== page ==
Philip Wexler: “The Phoenix”

The Phoenix

Bit by heavenly bit,
I overcome the rules

of flight and gravity
and life and death.

I plunge from dizzy
heights, alone

unknown,
dependent on

my memories,
off-kilter, lax,

no context
to the flames.

I do not aim to be
askew or split

myself apart from all
I care to join, but why

resist? Nor do I try
to be myself,

too little known,
dependent on old

magic. What happens
is what’s born

and comes to pass
and passes on.

An inkling
isn’t certainty.

I can’t endure
through ages on a whim.

I find myself
wrapped in the time

and place I’ve lost
a hundred times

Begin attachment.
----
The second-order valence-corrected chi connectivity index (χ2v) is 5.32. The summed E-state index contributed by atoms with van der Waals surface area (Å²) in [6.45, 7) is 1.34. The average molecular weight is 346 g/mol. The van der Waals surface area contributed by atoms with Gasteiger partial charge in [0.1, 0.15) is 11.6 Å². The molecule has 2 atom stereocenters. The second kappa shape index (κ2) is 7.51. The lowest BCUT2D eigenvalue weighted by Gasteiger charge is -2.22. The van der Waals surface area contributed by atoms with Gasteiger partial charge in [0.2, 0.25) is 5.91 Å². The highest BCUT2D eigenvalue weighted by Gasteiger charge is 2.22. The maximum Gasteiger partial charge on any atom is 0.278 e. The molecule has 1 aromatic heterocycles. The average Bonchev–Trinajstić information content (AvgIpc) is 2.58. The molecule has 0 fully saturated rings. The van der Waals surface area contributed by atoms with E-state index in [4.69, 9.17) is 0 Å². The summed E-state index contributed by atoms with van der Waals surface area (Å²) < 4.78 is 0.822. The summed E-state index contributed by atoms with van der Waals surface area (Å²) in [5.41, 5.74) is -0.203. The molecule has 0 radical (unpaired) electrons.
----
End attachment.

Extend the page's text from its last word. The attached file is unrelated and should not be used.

before, am ashen
from the fear

I will be too
used up by hopeless

wandering to ever
reach the point,

and then I see
an end. The phoenix

does not choose to be
consumed, and dreads

each death as if
there were no rising.

 

Philip Wexler lives in Bethesda, MD. He recently retired from the U.S. National Library of Medicine. He has had over 150 of his poems published in magazines over the years. He also organizes a free monthly spoken word series, Words out Loud, at Glen Echo Park in Glen Echo, Maryland.

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